But segmenting the old-school way, either physically or using VLANs, is hard. Not only is it tedious and annoying, but all sorts of systems are talking to one another all the time. Under a traditional segmentation model, individual systems might need to exist on multiple network segments simultaneously. The more systems that do this, the more vectors that exist for cross-segment compromise spread.


The principle of least privilege states that computer systems, end users and even the individual modules and processes within applications only ever be given the rights to access the data and resources required for their legitimate purpose and only for the duration of that required need. The real-world application of least privilege tends to make computers hard to use – and that is a big problem in a hospital.

Microsegmentation is the process of restricting what various workloads, endpoints and infrastructure components can talk to using orchestration platforms designed specifically for that task. Different providers go about this in different ways, but the basics are always the same. IT teams painstakingly fill a database with information about everything on their network. A workload/endpoint/infrastructure component talks to a bunch of things using applications/protocols/ports. Once the data is entered into the database, the network orchestration platform then locks everything down.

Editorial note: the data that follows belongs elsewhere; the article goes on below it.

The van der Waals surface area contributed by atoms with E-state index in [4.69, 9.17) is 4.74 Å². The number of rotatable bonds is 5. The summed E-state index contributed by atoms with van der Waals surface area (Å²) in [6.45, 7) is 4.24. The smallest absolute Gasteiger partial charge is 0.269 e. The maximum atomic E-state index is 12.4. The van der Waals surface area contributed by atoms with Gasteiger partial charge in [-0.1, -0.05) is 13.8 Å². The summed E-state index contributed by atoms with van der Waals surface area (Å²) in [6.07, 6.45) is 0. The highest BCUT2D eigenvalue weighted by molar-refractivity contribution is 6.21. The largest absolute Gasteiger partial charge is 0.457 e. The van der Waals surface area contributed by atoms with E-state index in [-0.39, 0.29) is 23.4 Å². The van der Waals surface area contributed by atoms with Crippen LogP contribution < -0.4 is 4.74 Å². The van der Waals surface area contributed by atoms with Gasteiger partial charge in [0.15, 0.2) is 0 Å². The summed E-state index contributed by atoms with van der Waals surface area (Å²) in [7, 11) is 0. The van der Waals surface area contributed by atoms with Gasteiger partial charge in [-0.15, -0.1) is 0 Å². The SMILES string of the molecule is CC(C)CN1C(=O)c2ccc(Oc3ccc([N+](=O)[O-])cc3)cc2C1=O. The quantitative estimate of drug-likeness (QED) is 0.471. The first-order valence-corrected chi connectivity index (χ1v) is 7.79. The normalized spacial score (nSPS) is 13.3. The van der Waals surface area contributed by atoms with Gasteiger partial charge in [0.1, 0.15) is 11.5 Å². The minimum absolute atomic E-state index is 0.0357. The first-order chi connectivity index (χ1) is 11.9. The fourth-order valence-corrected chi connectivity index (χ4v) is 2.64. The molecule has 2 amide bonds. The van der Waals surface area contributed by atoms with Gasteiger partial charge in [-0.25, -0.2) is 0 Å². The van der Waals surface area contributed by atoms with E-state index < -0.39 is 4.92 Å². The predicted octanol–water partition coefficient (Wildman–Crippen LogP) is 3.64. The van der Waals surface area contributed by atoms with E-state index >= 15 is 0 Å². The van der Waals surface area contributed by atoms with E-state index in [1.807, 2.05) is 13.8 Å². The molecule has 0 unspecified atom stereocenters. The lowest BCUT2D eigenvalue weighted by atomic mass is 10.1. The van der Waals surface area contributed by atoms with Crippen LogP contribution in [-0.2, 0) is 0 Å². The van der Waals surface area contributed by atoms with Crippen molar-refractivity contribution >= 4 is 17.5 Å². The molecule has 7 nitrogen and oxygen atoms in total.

A microsegmented network ensures that everything can only talk to what it is absolutely required to, and nothing else. That also limits the spread of compromise because an infected system can only compromise other systems it’s explicitly allowed to interact with.

If microsegmentation sounds like a hassle to get set up, you are not wrong. But once it is in place, it opens a realm of possibilities.

Why hospitals?

One of the problems hospitals have is that they use a lot of IoT devices, all sorts of medical equipment that runs out-of-date software and sensors for everything. There are patients and employees with smartphones, tablets and wearables. On top of this, hospitals have traditional office IT infrastructure to worry about and there is usually a big Virtual Desktop Infrastructure or VDI environment in play, too.